Published on February 24th, 2017

How long does a property cycle last?

The media loves a peak. In recent months there has been talk of housing finance, residential property construction, apartment markets and even real estate economies passing their prime. It’s often framed as a negative thing, but this fails to take into account the big picture – the property cycle.

This refers to the natural ebb and flow of a property market; how prices will go up and down in a cyclical pattern. But for people that aren’t intimately acquainted with how real estate markets work, this can be difficult to grasp. So how long does this cycle actually last?

The length of the property cycle

Common wisdom dictates that a property cycle takes seven to ten years to run. However, if you look at the stages of a cycle, you can see that it often isn’t the case.

How long does the Australian property cycle take?How long does the Australian property cycle take?

Shane Oliver, economist at AMP, identified four stages of a property cycle: boom, bust, bottoming and recovery. Driven largely by Reserve Bank interest rates, these phases can occur more frequently, as we have seen in the last 10 to 15 years. Spikes in house values occurred in 2003-4, 2007, 2010, and again in Sydney and Melbourne over 2014-2015. These are much closer together than in previous years – the IMF recorded peaks for Australia in 1974, 1981, 1989 and 1994 prior to this.

BIS Shrapnel does not anticipate this fast cycle speed to continue in the next ten years, as low inflation means prices will not fall as much as they typically have in the low points (bottoming) of the cycle.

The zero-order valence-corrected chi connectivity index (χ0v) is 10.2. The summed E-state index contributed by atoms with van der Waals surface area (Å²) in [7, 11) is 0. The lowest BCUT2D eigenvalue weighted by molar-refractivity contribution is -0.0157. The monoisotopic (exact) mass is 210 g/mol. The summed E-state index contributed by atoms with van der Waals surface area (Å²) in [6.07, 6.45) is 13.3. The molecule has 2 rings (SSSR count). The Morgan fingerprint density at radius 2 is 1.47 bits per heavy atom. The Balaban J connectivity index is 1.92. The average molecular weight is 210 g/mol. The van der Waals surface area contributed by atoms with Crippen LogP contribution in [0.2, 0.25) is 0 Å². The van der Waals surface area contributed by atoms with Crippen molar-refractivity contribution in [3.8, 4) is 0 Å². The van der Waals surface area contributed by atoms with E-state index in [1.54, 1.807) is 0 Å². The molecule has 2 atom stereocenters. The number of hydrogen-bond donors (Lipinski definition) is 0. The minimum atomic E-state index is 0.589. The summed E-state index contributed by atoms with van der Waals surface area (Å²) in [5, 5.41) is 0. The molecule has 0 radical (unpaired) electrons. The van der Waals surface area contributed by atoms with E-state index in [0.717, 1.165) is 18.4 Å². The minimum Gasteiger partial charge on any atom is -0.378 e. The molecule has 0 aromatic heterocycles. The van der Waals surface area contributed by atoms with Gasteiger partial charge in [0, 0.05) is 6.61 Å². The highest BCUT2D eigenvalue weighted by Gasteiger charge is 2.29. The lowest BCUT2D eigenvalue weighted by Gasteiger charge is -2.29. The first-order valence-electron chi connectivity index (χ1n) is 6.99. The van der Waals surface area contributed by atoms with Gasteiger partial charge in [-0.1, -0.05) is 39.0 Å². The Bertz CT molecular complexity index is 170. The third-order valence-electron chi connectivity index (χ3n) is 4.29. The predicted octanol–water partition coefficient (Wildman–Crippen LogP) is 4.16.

In this way, the cycle does not look as much like a series of ups and downs as it does plateaus and periods of growth. It’s great for investors, but can pose some affordability questions – especially for first home buyers.

How much does property grow in one cycle?

A property cycle will come full circle between every five and eight years.

From 1979 to 2014, estimated growth in real estate was 3.6 per cent every year. This accounts for peaks and troughs, indicating that each cycle grows more than the last. It means generally, you could expect anywhere between 10 and 30 per cent growth each cycle. It’s also important to understand that there is no single property cycle for real estate across the country.

Sydney and Melbourne are clearly in the upswing of a cycle (or perhaps just past its highest point), while Perth is currently on a downward trajectory. Construction levels and state-specific legislation will also have an impact on growth and how prices fluctuate.

In general, however, a property cycle will come full circle between every five and eight years. It is difficult to identify where in a cycle any given market is, but the team at Elders Real Estate can help you find property at any stage of it. 


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